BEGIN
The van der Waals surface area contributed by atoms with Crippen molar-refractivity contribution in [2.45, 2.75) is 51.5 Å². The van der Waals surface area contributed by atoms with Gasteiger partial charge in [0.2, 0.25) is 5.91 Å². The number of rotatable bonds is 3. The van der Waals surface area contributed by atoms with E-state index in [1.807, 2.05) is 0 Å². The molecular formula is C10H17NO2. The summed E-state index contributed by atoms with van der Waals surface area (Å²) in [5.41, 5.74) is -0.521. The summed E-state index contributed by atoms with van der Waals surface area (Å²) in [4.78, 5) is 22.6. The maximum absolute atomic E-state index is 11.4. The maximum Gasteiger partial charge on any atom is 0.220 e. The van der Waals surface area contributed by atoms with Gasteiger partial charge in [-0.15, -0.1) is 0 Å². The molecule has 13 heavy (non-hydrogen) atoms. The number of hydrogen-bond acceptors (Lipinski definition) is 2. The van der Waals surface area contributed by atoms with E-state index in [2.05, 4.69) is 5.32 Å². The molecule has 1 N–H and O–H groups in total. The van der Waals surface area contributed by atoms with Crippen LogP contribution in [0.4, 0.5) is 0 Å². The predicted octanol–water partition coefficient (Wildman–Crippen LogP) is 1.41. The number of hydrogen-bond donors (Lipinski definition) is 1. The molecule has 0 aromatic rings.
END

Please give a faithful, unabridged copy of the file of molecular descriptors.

The van der Waals surface area contributed by atoms with Crippen molar-refractivity contribution in [2.45, 2.75) is 51.5 Å². The van der Waals surface area contributed by atoms with Gasteiger partial charge in [0.2, 0.25) is 5.91 Å². The number of rotatable bonds is 3. The van der Waals surface area contributed by atoms with E-state index in [1.807, 2.05) is 0 Å². The molecular formula is C10H17NO2. The summed E-state index contributed by atoms with van der Waals surface area (Å²) in [5.41, 5.74) is -0.521. The summed E-state index contributed by atoms with van der Waals surface area (Å²) in [4.78, 5) is 22.6. The maximum absolute atomic E-state index is 11.4. The maximum Gasteiger partial charge on any atom is 0.220 e. The van der Waals surface area contributed by atoms with Gasteiger partial charge in [-0.15, -0.1) is 0 Å². The molecule has 13 heavy (non-hydrogen) atoms. The number of hydrogen-bond acceptors (Lipinski definition) is 2. The van der Waals surface area contributed by atoms with E-state index in [2.05, 4.69) is 5.32 Å². The molecule has 1 N–H and O–H groups in total. The van der Waals surface area contributed by atoms with Crippen LogP contribution in [0.4, 0.5) is 0 Å². The predicted octanol–water partition coefficient (Wildman–Crippen LogP) is 1.41. The number of hydrogen-bond donors (Lipinski definition) is 1. The molecule has 0 aromatic rings.